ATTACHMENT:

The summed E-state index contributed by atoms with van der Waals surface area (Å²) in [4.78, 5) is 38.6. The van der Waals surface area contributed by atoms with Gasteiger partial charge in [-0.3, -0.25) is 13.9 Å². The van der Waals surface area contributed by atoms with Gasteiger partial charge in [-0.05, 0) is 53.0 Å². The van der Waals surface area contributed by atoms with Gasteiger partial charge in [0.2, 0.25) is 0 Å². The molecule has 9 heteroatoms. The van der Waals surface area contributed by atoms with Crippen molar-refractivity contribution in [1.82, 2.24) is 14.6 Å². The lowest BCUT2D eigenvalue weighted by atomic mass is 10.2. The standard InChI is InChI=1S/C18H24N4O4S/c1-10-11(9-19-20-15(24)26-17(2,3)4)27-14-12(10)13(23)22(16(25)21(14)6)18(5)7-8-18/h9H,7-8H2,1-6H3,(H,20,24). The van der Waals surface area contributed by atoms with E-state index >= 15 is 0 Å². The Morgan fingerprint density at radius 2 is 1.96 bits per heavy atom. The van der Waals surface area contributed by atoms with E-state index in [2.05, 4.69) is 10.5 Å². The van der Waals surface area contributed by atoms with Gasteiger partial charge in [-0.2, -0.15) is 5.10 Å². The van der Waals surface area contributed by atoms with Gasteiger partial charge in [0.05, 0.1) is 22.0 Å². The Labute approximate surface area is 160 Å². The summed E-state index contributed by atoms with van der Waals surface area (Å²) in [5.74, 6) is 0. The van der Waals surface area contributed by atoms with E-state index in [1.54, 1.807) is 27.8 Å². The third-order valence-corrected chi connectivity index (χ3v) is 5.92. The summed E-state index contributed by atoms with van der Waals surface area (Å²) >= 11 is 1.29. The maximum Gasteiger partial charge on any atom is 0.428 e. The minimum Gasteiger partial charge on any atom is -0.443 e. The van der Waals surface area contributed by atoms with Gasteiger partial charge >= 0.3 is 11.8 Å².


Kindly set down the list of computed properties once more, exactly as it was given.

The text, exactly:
The summed E-state index contributed by atoms with van der Waals surface area (Å²) in [4.78, 5) is 38.6. The van der Waals surface area contributed by atoms with Gasteiger partial charge in [-0.3, -0.25) is 13.9 Å². The van der Waals surface area contributed by atoms with Gasteiger partial charge in [-0.05, 0) is 53.0 Å². The van der Waals surface area contributed by atoms with Gasteiger partial charge in [0.2, 0.25) is 0 Å². The molecule has 9 heteroatoms. The van der Waals surface area contributed by atoms with Crippen molar-refractivity contribution in [1.82, 2.24) is 14.6 Å². The lowest BCUT2D eigenvalue weighted by atomic mass is 10.2. The standard InChI is InChI=1S/C18H24N4O4S/c1-10-11(9-19-20-15(24)26-17(2,3)4)27-14-12(10)13(23)22(16(25)21(14)6)18(5)7-8-18/h9H,7-8H2,1-6H3,(H,20,24). The van der Waals surface area contributed by atoms with E-state index >= 15 is 0 Å². The Morgan fingerprint density at radius 2 is 1.96 bits per heavy atom. The van der Waals surface area contributed by atoms with E-state index in [2.05, 4.69) is 10.5 Å². The van der Waals surface area contributed by atoms with Gasteiger partial charge in [-0.2, -0.15) is 5.10 Å². The van der Waals surface area contributed by atoms with Gasteiger partial charge in [0.05, 0.1) is 22.0 Å². The Labute approximate surface area is 160 Å². The summed E-state index contributed by atoms with van der Waals surface area (Å²) in [5.74, 6) is 0. The van der Waals surface area contributed by atoms with E-state index in [1.54, 1.807) is 27.8 Å². The third-order valence-corrected chi connectivity index (χ3v) is 5.92. The summed E-state index contributed by atoms with van der Waals surface area (Å²) >= 11 is 1.29. The maximum Gasteiger partial charge on any atom is 0.428 e. The minimum Gasteiger partial charge on any atom is -0.443 e. The van der Waals surface area contributed by atoms with Gasteiger partial charge >= 0.3 is 11.8 Å².